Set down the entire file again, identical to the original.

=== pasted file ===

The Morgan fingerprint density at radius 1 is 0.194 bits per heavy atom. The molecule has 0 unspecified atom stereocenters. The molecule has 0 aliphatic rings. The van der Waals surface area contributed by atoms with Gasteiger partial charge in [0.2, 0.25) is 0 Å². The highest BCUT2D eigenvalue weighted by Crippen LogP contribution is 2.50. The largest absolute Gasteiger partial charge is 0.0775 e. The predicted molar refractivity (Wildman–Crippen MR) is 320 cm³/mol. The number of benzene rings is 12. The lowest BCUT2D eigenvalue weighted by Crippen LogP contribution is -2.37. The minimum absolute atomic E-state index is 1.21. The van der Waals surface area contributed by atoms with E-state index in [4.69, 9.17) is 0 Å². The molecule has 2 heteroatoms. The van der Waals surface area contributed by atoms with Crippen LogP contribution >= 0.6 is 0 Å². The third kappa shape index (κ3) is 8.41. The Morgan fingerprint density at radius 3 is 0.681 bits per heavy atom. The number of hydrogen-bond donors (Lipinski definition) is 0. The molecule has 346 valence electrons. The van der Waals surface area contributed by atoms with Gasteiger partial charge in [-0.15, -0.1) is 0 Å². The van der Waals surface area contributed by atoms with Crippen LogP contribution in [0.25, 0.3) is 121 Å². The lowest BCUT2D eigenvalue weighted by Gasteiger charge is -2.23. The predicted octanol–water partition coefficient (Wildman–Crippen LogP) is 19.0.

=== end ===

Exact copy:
The Morgan fingerprint density at radius 1 is 0.194 bits per heavy atom. The molecule has 0 unspecified atom stereocenters. The molecule has 0 aliphatic rings. The van der Waals surface area contributed by atoms with Gasteiger partial charge in [0.2, 0.25) is 0 Å². The highest BCUT2D eigenvalue weighted by Crippen LogP contribution is 2.50. The largest absolute Gasteiger partial charge is 0.0775 e. The predicted molar refractivity (Wildman–Crippen MR) is 320 cm³/mol. The number of benzene rings is 12. The lowest BCUT2D eigenvalue weighted by Crippen LogP contribution is -2.37. The minimum absolute atomic E-state index is 1.21. The van der Waals surface area contributed by atoms with E-state index in [4.69, 9.17) is 0 Å². The molecule has 2 heteroatoms. The van der Waals surface area contributed by atoms with Crippen LogP contribution >= 0.6 is 0 Å². The third kappa shape index (κ3) is 8.41. The Morgan fingerprint density at radius 3 is 0.681 bits per heavy atom. The number of hydrogen-bond donors (Lipinski definition) is 0. The molecule has 346 valence electrons. The van der Waals surface area contributed by atoms with Gasteiger partial charge in [-0.15, -0.1) is 0 Å². The van der Waals surface area contributed by atoms with Crippen LogP contribution in [0.25, 0.3) is 121 Å². The lowest BCUT2D eigenvalue weighted by Gasteiger charge is -2.23. The predicted octanol–water partition coefficient (Wildman–Crippen LogP) is 19.0.